If you live in the inner-city, you should not be doing all your grocery shopping at big supermarkets. There, I said it. The fresh produce is overpriced, bland and lacking variety.
With supermarket shelves looking skint lately due to COVID-19, now’s the time to change your consumer habits.
This COVID outbreak has taken out essential workers who are key links in long food supply chains, leaving big retailers like Coles, Woolies and even KFC short of stock.
This week both major supermarkets have imposed purchase limits on things like toilet paper, painkillers, and meat products.
But let’s be clear, Australia does not currently have a food shortage, it has a shortage of staff required to make up an unnecessarily long and complicated food supply chain.
Markets and green grocers have as much produce as ever and it’s cheaper, more delicious, more interesting and better for the environment.
Let me explain.
When Australian farmers harvest their fruit and veg they send it straight to the markets, where it’s available either at wholesale prices to retailers and to consumers like you and me to buy. Think the local weekend farmers’ market or larger scale ones like Melbourne’s Queen Vic Market.
Retailers — like your local green grocer — will pop down to these markets each morning to pick up their stock for the day, and then sell them on from their own stores.
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On the other hand, supermarkets add more steps (and more people) to the process. It’s not just a matter of taking produce from A (farm) to B (shop). There are massive warehouses for sorting and repacking before your apples arrive at the actual supermarket.
While truck drivers and staff in distribution centres are on sick leave with COVID, there simply aren’t enough workers to move the food along the chain. In some cases it’s also shortage of workers to harvest the produce, but there is absolutely enough food to feed every Australian.
Throughout the pandemic shorter supply chains have worked better because they’re more flexible and adaptable than the highly structured long chains.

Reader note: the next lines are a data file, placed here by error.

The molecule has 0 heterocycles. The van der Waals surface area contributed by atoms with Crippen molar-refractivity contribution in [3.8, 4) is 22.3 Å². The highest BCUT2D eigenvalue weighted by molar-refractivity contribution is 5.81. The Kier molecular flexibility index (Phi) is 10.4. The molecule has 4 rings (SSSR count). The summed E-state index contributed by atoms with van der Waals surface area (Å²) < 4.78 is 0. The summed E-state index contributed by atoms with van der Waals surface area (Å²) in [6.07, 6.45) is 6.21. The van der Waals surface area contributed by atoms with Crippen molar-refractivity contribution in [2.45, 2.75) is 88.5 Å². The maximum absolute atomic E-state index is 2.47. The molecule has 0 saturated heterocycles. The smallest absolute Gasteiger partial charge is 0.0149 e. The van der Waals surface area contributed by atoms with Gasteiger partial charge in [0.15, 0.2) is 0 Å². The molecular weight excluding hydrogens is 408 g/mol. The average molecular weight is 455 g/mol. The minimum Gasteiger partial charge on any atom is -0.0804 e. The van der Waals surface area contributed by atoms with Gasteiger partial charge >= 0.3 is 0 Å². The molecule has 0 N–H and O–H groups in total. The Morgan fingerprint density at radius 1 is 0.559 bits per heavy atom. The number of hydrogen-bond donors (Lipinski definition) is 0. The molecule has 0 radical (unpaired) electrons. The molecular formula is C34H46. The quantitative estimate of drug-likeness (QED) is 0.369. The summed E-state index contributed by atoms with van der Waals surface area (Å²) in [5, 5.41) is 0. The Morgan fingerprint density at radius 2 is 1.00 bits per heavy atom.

Small grocers require small quantities of produce and can source from 10 different suppliers, rather than relying on one grower, one freight company, and so on. Their eggs aren’t all in one basket, so it’s less likely the chain will be disrupted.
But outside the pandemic, there are plenty of reasons to shop at your local market or green grocer instead of getting perfectly straight bananas from under fluorescent lights.
Firstly, food is usually just better at the grocers market. It doesn’t need to fit into size or shape specifications the way it does for supermarkets, and markets aren’t as notoriously wasteful due to unnatural beauty standards.
Market produce also doesn’t need to grow en masse year-round to provide consumers the same offering every week, and is far more seasonal, as fresh food should be.
You probably won’t find stone fruit in winter, but you’ll get more variety overall and have access to what’s fresh and delicious at that time of year.
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Food is also generally much cheaper at markets and grocers because you’re not paying the big-brand premium, or covering the wages of all those extra supply chain staff.
My local grocer in Melbourne’s inner-north sells onions for 20 cents a kilo, bananas for $1/kg and the most beautiful heirloom tomatoes right now for $5/kg.
In terms of carbon emissions, less transporting of produce and fewer machines involved — and obviously less packaging — mean a smaller footprint.
Shopping from a weekend farmers’ markets is probably as small a footprint you can make, bar growing your own food.
And at the end of the day, why not make an effort to support an actual human? I’d much rather see my local grocer Sagar’s smile when I chat to him about his kids at the register than line the pockets of a faceless billionaire.
If you live in the inner-city, walk around your area, look on Google maps. No doubt plenty of grocers and butchers are nearby who would love your business.